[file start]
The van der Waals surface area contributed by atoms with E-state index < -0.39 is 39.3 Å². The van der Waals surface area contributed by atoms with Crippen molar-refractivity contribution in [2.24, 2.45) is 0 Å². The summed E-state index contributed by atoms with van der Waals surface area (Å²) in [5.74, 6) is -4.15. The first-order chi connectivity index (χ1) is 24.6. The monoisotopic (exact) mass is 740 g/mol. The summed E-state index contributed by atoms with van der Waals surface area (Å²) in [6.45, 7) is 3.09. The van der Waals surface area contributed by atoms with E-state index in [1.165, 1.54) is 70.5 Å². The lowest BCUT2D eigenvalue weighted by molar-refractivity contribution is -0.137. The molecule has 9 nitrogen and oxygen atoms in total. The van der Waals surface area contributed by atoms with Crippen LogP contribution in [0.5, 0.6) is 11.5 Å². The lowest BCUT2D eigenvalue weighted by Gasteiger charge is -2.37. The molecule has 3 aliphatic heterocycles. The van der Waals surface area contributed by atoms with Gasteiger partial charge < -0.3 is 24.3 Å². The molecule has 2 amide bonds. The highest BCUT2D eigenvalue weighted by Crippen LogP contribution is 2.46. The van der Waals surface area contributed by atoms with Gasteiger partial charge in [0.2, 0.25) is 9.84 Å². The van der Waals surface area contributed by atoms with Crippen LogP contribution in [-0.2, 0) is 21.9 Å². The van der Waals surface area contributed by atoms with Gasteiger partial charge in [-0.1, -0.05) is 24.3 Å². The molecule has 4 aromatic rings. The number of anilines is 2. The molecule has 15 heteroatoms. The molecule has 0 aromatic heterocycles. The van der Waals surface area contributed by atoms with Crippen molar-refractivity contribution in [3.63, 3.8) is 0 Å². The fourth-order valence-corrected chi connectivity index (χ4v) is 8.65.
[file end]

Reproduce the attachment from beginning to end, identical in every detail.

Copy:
The van der Waals surface area contributed by atoms with E-state index < -0.39 is 39.3 Å². The van der Waals surface area contributed by atoms with Crippen molar-refractivity contribution in [2.24, 2.45) is 0 Å². The summed E-state index contributed by atoms with van der Waals surface area (Å²) in [5.74, 6) is -4.15. The first-order chi connectivity index (χ1) is 24.6. The monoisotopic (exact) mass is 740 g/mol. The summed E-state index contributed by atoms with van der Waals surface area (Å²) in [6.45, 7) is 3.09. The van der Waals surface area contributed by atoms with E-state index in [1.165, 1.54) is 70.5 Å². The lowest BCUT2D eigenvalue weighted by molar-refractivity contribution is -0.137. The molecule has 9 nitrogen and oxygen atoms in total. The van der Waals surface area contributed by atoms with Crippen LogP contribution in [0.5, 0.6) is 11.5 Å². The lowest BCUT2D eigenvalue weighted by Gasteiger charge is -2.37. The molecule has 3 aliphatic heterocycles. The van der Waals surface area contributed by atoms with Gasteiger partial charge < -0.3 is 24.3 Å². The molecule has 2 amide bonds. The highest BCUT2D eigenvalue weighted by Crippen LogP contribution is 2.46. The van der Waals surface area contributed by atoms with Gasteiger partial charge in [0.2, 0.25) is 9.84 Å². The van der Waals surface area contributed by atoms with Crippen LogP contribution in [-0.2, 0) is 21.9 Å². The van der Waals surface area contributed by atoms with Gasteiger partial charge in [-0.1, -0.05) is 24.3 Å². The molecule has 4 aromatic rings. The number of anilines is 2. The molecule has 15 heteroatoms. The molecule has 0 aromatic heterocycles. The van der Waals surface area contributed by atoms with Crippen molar-refractivity contribution in [3.63, 3.8) is 0 Å². The fourth-order valence-corrected chi connectivity index (χ4v) is 8.65.